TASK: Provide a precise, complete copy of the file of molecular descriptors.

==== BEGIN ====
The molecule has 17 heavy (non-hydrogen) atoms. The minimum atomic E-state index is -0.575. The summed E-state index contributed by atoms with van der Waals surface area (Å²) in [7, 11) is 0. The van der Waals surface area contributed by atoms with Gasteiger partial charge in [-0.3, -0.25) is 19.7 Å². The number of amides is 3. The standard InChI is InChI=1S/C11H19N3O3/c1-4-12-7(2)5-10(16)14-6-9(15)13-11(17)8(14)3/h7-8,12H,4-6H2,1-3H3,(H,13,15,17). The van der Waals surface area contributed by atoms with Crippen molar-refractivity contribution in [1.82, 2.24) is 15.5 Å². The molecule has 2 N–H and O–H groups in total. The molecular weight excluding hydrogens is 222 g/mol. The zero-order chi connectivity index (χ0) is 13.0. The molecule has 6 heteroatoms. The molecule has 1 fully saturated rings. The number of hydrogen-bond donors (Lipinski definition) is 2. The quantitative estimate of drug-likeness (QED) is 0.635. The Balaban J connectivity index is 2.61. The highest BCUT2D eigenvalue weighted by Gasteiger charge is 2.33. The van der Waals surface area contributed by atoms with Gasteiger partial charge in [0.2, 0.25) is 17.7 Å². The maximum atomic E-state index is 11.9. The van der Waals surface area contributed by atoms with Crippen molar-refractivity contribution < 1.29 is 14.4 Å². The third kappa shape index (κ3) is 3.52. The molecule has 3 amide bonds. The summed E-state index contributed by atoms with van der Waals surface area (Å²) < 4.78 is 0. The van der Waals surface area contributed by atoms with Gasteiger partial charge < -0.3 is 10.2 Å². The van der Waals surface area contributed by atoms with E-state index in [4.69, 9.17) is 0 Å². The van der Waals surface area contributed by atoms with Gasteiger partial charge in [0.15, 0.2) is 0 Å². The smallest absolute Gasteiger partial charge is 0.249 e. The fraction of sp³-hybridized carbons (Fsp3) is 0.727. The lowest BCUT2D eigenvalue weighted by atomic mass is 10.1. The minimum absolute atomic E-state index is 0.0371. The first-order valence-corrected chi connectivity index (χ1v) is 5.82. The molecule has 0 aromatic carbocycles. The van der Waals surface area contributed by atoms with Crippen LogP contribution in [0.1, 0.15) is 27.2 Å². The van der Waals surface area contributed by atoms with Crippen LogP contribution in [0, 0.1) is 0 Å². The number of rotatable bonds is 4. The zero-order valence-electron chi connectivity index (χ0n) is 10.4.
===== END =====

The molecule has 17 heavy (non-hydrogen) atoms. The minimum atomic E-state index is -0.575. The summed E-state index contributed by atoms with van der Waals surface area (Å²) in [7, 11) is 0. The van der Waals surface area contributed by atoms with Gasteiger partial charge in [-0.3, -0.25) is 19.7 Å². The number of amides is 3. The standard InChI is InChI=1S/C11H19N3O3/c1-4-12-7(2)5-10(16)14-6-9(15)13-11(17)8(14)3/h7-8,12H,4-6H2,1-3H3,(H,13,15,17). The van der Waals surface area contributed by atoms with Crippen molar-refractivity contribution in [1.82, 2.24) is 15.5 Å². The molecule has 2 N–H and O–H groups in total. The molecular weight excluding hydrogens is 222 g/mol. The zero-order chi connectivity index (χ0) is 13.0. The molecule has 6 heteroatoms. The molecule has 1 fully saturated rings. The number of hydrogen-bond donors (Lipinski definition) is 2. The quantitative estimate of drug-likeness (QED) is 0.635. The Balaban J connectivity index is 2.61. The highest BCUT2D eigenvalue weighted by Gasteiger charge is 2.33. The van der Waals surface area contributed by atoms with Gasteiger partial charge in [0.2, 0.25) is 17.7 Å². The maximum atomic E-state index is 11.9. The van der Waals surface area contributed by atoms with Crippen molar-refractivity contribution < 1.29 is 14.4 Å². The third kappa shape index (κ3) is 3.52. The molecule has 3 amide bonds. The summed E-state index contributed by atoms with van der Waals surface area (Å²) < 4.78 is 0. The van der Waals surface area contributed by atoms with Gasteiger partial charge < -0.3 is 10.2 Å². The van der Waals surface area contributed by atoms with E-state index in [4.69, 9.17) is 0 Å². The van der Waals surface area contributed by atoms with Gasteiger partial charge in [0.15, 0.2) is 0 Å². The smallest absolute Gasteiger partial charge is 0.249 e. The fraction of sp³-hybridized carbons (Fsp3) is 0.727. The lowest BCUT2D eigenvalue weighted by atomic mass is 10.1. The minimum absolute atomic E-state index is 0.0371. The first-order valence-corrected chi connectivity index (χ1v) is 5.82. The molecule has 0 aromatic carbocycles. The van der Waals surface area contributed by atoms with Crippen LogP contribution in [0.1, 0.15) is 27.2 Å². The van der Waals surface area contributed by atoms with Crippen LogP contribution in [0, 0.1) is 0 Å². The number of rotatable bonds is 4. The zero-order valence-electron chi connectivity index (χ0n) is 10.4.